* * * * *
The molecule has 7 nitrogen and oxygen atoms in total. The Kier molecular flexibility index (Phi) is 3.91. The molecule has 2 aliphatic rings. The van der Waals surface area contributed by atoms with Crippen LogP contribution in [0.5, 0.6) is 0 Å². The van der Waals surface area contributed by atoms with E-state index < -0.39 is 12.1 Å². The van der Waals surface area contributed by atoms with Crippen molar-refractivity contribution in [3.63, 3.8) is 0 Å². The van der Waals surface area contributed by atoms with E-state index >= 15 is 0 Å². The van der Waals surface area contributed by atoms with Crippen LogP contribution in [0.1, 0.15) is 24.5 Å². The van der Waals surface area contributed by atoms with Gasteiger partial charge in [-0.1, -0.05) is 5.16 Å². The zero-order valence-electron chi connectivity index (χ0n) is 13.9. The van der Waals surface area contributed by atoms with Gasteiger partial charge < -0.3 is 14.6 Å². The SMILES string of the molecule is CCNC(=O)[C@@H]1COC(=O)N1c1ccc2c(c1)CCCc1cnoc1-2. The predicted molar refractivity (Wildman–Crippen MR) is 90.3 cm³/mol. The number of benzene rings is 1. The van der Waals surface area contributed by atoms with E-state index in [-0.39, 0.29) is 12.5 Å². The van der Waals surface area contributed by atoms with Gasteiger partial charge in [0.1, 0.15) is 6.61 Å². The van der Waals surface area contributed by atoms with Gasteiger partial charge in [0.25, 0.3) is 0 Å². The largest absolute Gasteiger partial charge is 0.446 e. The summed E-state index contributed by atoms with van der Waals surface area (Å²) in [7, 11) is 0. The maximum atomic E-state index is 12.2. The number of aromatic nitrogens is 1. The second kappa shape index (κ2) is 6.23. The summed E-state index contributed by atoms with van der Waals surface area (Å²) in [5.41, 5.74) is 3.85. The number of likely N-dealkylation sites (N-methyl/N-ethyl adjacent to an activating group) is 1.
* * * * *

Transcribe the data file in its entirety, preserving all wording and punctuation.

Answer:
The molecule has 7 nitrogen and oxygen atoms in total. The Kier molecular flexibility index (Phi) is 3.91. The molecule has 2 aliphatic rings. The van der Waals surface area contributed by atoms with Crippen LogP contribution in [0.5, 0.6) is 0 Å². The van der Waals surface area contributed by atoms with E-state index < -0.39 is 12.1 Å². The van der Waals surface area contributed by atoms with Crippen molar-refractivity contribution in [3.63, 3.8) is 0 Å². The van der Waals surface area contributed by atoms with E-state index >= 15 is 0 Å². The van der Waals surface area contributed by atoms with Crippen LogP contribution in [0.1, 0.15) is 24.5 Å². The van der Waals surface area contributed by atoms with Gasteiger partial charge in [-0.1, -0.05) is 5.16 Å². The zero-order valence-electron chi connectivity index (χ0n) is 13.9. The van der Waals surface area contributed by atoms with Gasteiger partial charge < -0.3 is 14.6 Å². The SMILES string of the molecule is CCNC(=O)[C@@H]1COC(=O)N1c1ccc2c(c1)CCCc1cnoc1-2. The predicted molar refractivity (Wildman–Crippen MR) is 90.3 cm³/mol. The number of benzene rings is 1. The van der Waals surface area contributed by atoms with E-state index in [-0.39, 0.29) is 12.5 Å². The van der Waals surface area contributed by atoms with Gasteiger partial charge in [0.1, 0.15) is 6.61 Å². The van der Waals surface area contributed by atoms with Gasteiger partial charge in [0.25, 0.3) is 0 Å². The largest absolute Gasteiger partial charge is 0.446 e. The summed E-state index contributed by atoms with van der Waals surface area (Å²) in [7, 11) is 0. The maximum atomic E-state index is 12.2. The number of aromatic nitrogens is 1. The second kappa shape index (κ2) is 6.23. The summed E-state index contributed by atoms with van der Waals surface area (Å²) in [5.41, 5.74) is 3.85. The number of likely N-dealkylation sites (N-methyl/N-ethyl adjacent to an activating group) is 1.